MEMPHIS, Tenn. — Porter-Leath is looking for safe and loving homes to consider becoming foster parents. They said the need for more fosters is high in Shelby County.
According to Porter-Leath, there are more than 8,800 children in Tennessee's foster care system and 1,100 of them are kids in Shelby County.
The greatest need is for foster families that welcome sibling groups and teenagers, Porter-Leath said.
“We really need someone to mold them and mentor them, and trying to get them prepared for living independently once they age out of the system," Lisa Arnold, Porter-Leath foster family recruiter and trainer, said.
Arnold said they've recently got a lot of sibling groups. Keeping siblings together is a priority, she said.
Marilyn and Brandon Doggett, who have one child of their own, became foster parents in February of 2020 to two toddler siblings: a boy and a girl.
“We both have experience being in foster families," Marilyn Doggett said. "Both of our parents fostered.”
She said since taking in the siblings they've noticed a remarkable difference and improvement in their well-being.
“In every area whether we’re looking at behavioral, social interaction skills," she said. "The 3-year-old, when she arrived to us she was 22-months-old, she was non-verbal, she was non-ambulatory and within a couple of months she learned how to walk. She’s talking and you hear her now, her sentences, she can speak beautifully.”
Porter-Leath said foster parents provide children in need life-changing stability during a difficult time in that child's life.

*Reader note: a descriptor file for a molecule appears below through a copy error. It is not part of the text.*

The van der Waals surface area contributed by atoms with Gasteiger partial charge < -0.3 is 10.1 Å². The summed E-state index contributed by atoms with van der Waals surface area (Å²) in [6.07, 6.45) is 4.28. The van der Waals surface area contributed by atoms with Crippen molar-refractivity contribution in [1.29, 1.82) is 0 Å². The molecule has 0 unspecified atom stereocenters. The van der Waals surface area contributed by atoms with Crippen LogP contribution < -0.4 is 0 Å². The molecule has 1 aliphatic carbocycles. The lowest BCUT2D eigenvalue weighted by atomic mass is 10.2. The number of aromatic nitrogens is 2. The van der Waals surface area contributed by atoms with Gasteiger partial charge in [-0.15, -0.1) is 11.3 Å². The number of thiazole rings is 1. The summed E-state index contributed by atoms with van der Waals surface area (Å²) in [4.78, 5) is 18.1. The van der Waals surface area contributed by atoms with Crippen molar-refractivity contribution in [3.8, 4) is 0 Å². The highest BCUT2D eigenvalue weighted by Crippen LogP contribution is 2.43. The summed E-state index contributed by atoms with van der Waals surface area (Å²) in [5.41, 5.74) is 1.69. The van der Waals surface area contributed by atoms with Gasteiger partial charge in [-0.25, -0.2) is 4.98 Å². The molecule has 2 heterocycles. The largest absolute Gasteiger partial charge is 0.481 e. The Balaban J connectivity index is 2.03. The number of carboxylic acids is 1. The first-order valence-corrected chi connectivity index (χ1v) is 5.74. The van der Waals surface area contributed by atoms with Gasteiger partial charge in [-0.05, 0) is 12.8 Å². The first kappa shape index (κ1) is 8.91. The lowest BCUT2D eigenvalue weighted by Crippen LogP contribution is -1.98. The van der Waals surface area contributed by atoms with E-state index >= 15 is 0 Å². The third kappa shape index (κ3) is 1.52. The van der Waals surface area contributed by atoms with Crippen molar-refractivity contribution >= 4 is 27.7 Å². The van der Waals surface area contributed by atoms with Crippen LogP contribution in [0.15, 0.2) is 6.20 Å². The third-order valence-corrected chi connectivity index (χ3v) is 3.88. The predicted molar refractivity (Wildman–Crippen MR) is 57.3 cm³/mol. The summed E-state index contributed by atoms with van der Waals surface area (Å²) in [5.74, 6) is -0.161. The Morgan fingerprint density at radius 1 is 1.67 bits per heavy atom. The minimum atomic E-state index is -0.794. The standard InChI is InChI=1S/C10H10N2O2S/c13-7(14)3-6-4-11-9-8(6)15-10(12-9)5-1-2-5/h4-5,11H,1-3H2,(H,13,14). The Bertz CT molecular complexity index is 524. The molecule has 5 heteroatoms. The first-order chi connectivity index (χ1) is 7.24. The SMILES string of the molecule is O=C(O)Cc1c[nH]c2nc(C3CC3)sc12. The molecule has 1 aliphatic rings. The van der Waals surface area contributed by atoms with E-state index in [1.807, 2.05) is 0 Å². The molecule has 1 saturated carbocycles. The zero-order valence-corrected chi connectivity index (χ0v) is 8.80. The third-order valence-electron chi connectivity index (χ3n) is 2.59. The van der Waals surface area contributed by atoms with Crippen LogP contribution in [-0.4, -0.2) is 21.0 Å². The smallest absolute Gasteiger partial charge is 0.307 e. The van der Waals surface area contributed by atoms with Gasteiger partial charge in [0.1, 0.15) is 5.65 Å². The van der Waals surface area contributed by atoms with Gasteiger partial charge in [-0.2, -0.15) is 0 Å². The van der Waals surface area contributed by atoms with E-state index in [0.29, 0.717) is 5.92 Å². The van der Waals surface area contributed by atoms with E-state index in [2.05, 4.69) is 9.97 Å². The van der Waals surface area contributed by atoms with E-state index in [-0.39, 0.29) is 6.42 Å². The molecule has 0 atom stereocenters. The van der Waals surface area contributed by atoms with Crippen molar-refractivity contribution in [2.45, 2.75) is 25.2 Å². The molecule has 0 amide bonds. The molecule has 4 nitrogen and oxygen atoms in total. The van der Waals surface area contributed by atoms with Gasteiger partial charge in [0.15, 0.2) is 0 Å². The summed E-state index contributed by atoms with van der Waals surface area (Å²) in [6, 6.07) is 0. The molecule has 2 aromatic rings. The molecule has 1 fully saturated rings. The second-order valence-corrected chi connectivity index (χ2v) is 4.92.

“It makes a tremendous difference," Arnold said. "In spite of all the things that may have gone wrong with them, as far as being mistreated, we’re going to add positive experiences in their lives and make them feel loved and cared for in this family.”
For the Doggetts, who are both educators, they've seen the instability of a child's life jumping from home to home in their classrooms. So being able to provide stability for the two foster children is a rewarding experience.
“They’ve been with us for over a year now," Brandon Doggett said. "Just that stability and it’s not something that’s just rewarding for us but rewarding for those children. That’s all they know at this point. Just to be stable and they’re part of our family. They’ve been with us longer than they’ve been alive at this point.”
Once an applicant has been approved, they will complete TN KEY (Knowledge Empowers You). KEY is Porter-Leath’s training program to help meet the needs of foster children, understand their feelings of loss, and identify parenting strategies for success.
To learn more about how to become a Porter-Leath foster parent, please contact Lisa Arnold at (901) 577-2500 ext. 1179.